“As far as my team, those guys are going to get some big hugs from me tonight,” said Zabriskie. “I really, really appreciate what they did for me. The last two days is why they call it a team sport and that’s how you win races.

“I wasn’t surprised by all the attacks,” he added. “We knew that was how it was going to go. Steven Cozza said before the race, ‘Ok guys, in your heads just get ready for 115 kilometres of hell’. That was pretty much how it went and that’s what we were prepared for.”

Garmin-Slipstream had already lost Tour of Missouri defending champion Christian Vande Velde on stage two and team-mate Will Frischkorn abandoned on the opening lap, leaving Zabriskie with five team-mates to help defend the yellow jersey. On the penultimate lap Zabriskie had lost two more team-mates, Mike Friedman and Jason Donald, but the Utah native kept his cool throughout the stage.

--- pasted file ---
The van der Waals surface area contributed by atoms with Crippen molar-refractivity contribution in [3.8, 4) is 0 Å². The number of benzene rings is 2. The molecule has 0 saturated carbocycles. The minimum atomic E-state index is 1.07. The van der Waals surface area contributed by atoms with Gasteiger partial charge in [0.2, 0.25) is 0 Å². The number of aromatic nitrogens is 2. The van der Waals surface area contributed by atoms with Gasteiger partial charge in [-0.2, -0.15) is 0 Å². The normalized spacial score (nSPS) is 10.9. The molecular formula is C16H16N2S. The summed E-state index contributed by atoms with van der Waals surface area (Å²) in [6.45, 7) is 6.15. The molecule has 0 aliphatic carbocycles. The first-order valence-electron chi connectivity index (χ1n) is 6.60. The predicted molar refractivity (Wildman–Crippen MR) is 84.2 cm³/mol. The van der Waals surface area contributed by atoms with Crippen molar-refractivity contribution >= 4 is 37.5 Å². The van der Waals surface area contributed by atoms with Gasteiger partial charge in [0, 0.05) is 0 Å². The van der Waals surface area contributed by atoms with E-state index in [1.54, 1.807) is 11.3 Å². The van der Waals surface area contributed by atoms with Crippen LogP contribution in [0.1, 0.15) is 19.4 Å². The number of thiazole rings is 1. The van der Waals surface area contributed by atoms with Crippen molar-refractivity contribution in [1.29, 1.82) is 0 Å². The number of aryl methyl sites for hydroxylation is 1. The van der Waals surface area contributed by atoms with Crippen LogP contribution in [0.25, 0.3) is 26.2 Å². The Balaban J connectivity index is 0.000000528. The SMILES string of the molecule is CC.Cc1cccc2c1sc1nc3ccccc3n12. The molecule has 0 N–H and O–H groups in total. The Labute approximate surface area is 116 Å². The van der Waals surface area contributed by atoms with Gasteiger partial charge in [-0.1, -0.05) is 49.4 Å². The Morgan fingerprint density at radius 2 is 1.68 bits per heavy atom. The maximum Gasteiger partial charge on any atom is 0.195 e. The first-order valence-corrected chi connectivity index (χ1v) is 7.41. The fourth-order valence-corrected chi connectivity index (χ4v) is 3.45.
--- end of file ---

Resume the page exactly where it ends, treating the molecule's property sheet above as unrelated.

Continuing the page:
“I’ve learned not to freak out,” he said. “I tried to stay calm and rely on the team and they pulled through.”

Zabriskie’s victory caps off a good year of racing for the Utah native and his team. “This year has gone very well for me,” said Zabriskie. “I was second in California and that was a big goal of mine to do well there. I know it wasn’t a win but Levi [Leipheimer] was on fire so I was pleased.

“I went to Europe and I got another podium finish at the Vuelta a Castilla y Leon,” he added. “From there it was getting through the Giro [d'Italia] and supporting the team at the Tour [de France]. Now I’m here with a win so I think it’s been a very successful year for the team.

General classification runner-up, Sweden’s Larsson, was poised to challenge Zabriskie’s race lead but his Saxo Bank team could not crack Garmin-Slipstream on either of the Tour of Missouri’s final two stages. “For us the strategy was to put pressure on Garmin to see if we could make them tired and isolate Dave and make him tired,” said Larsson. “I think we did pretty good at making them tired but it wasn’t enough obviously.

“This was a really nice race with very good and stiff competition, big teams and good riders,” he added. “As far as the GC, almost everything did come down to the time trial so that was important and I tried to stay in contact for the other stages. Today I tried a little bit to attack at the end but I couldn’t go and I wasn’t strong enough to go away from Dave.”

Down to the wire in Kansas City